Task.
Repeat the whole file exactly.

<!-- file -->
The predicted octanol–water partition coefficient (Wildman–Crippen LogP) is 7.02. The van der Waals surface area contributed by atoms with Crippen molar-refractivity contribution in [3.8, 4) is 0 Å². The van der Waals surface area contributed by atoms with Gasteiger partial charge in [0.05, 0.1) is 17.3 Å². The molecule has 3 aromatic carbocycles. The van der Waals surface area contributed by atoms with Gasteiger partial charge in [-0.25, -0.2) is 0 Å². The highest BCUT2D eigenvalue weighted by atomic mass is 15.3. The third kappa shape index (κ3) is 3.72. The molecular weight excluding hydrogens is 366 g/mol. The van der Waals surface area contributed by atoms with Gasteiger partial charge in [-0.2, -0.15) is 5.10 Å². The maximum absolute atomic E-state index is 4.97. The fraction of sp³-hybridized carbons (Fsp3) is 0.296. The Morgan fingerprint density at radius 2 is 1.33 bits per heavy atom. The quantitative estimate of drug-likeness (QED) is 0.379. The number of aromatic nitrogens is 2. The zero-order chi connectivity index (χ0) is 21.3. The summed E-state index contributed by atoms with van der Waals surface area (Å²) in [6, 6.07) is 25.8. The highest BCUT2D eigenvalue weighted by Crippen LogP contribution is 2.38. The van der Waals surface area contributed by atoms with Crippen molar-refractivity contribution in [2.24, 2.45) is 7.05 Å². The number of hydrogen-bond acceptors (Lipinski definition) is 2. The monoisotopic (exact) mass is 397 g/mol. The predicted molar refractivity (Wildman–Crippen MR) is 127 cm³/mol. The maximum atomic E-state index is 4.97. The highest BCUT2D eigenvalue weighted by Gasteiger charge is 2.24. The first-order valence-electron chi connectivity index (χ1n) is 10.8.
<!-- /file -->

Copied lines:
The predicted octanol–water partition coefficient (Wildman–Crippen LogP) is 7.02. The van der Waals surface area contributed by atoms with Crippen molar-refractivity contribution in [3.8, 4) is 0 Å². The van der Waals surface area contributed by atoms with Gasteiger partial charge in [0.05, 0.1) is 17.3 Å². The molecule has 3 aromatic carbocycles. The van der Waals surface area contributed by atoms with Gasteiger partial charge in [-0.25, -0.2) is 0 Å². The highest BCUT2D eigenvalue weighted by atomic mass is 15.3. The third kappa shape index (κ3) is 3.72. The molecular weight excluding hydrogens is 366 g/mol. The van der Waals surface area contributed by atoms with Gasteiger partial charge in [-0.2, -0.15) is 5.10 Å². The maximum absolute atomic E-state index is 4.97. The fraction of sp³-hybridized carbons (Fsp3) is 0.296. The Morgan fingerprint density at radius 2 is 1.33 bits per heavy atom. The quantitative estimate of drug-likeness (QED) is 0.379. The number of aromatic nitrogens is 2. The zero-order chi connectivity index (χ0) is 21.3. The summed E-state index contributed by atoms with van der Waals surface area (Å²) in [6, 6.07) is 25.8. The highest BCUT2D eigenvalue weighted by Crippen LogP contribution is 2.38. The van der Waals surface area contributed by atoms with Crippen molar-refractivity contribution in [2.24, 2.45) is 7.05 Å². The number of hydrogen-bond acceptors (Lipinski definition) is 2. The monoisotopic (exact) mass is 397 g/mol. The predicted molar refractivity (Wildman–Crippen MR) is 127 cm³/mol. The maximum atomic E-state index is 4.97. The highest BCUT2D eigenvalue weighted by Gasteiger charge is 2.24. The first-order valence-electron chi connectivity index (χ1n) is 10.8.